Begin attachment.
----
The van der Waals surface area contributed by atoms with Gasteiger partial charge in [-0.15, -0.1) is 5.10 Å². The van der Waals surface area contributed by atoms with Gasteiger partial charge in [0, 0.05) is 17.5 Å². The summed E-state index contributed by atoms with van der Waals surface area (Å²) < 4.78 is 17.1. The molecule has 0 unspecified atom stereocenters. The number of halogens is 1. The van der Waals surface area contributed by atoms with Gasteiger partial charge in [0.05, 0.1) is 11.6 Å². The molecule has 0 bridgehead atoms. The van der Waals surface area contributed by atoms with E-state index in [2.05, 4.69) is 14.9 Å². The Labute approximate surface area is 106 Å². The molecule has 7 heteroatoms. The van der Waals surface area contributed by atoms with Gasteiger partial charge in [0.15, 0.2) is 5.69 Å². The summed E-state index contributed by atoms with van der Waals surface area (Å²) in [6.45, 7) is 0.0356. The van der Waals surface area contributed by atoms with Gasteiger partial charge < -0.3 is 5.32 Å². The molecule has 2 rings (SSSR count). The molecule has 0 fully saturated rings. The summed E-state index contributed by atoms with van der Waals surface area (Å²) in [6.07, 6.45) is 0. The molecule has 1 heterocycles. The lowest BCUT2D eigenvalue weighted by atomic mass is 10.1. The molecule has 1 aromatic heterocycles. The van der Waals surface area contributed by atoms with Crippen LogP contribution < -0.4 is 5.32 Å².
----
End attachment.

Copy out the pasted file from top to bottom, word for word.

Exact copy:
The van der Waals surface area contributed by atoms with Gasteiger partial charge in [-0.15, -0.1) is 5.10 Å². The van der Waals surface area contributed by atoms with Gasteiger partial charge in [0, 0.05) is 17.5 Å². The summed E-state index contributed by atoms with van der Waals surface area (Å²) < 4.78 is 17.1. The molecule has 0 unspecified atom stereocenters. The number of halogens is 1. The van der Waals surface area contributed by atoms with Gasteiger partial charge in [0.05, 0.1) is 11.6 Å². The molecule has 0 bridgehead atoms. The van der Waals surface area contributed by atoms with E-state index in [2.05, 4.69) is 14.9 Å². The Labute approximate surface area is 106 Å². The molecule has 7 heteroatoms. The van der Waals surface area contributed by atoms with Gasteiger partial charge in [0.15, 0.2) is 5.69 Å². The summed E-state index contributed by atoms with van der Waals surface area (Å²) in [6.45, 7) is 0.0356. The van der Waals surface area contributed by atoms with Gasteiger partial charge < -0.3 is 5.32 Å². The molecule has 2 rings (SSSR count). The molecule has 0 fully saturated rings. The summed E-state index contributed by atoms with van der Waals surface area (Å²) in [6.07, 6.45) is 0. The molecule has 1 heterocycles. The lowest BCUT2D eigenvalue weighted by atomic mass is 10.1. The molecule has 1 aromatic heterocycles. The van der Waals surface area contributed by atoms with Crippen LogP contribution < -0.4 is 5.32 Å².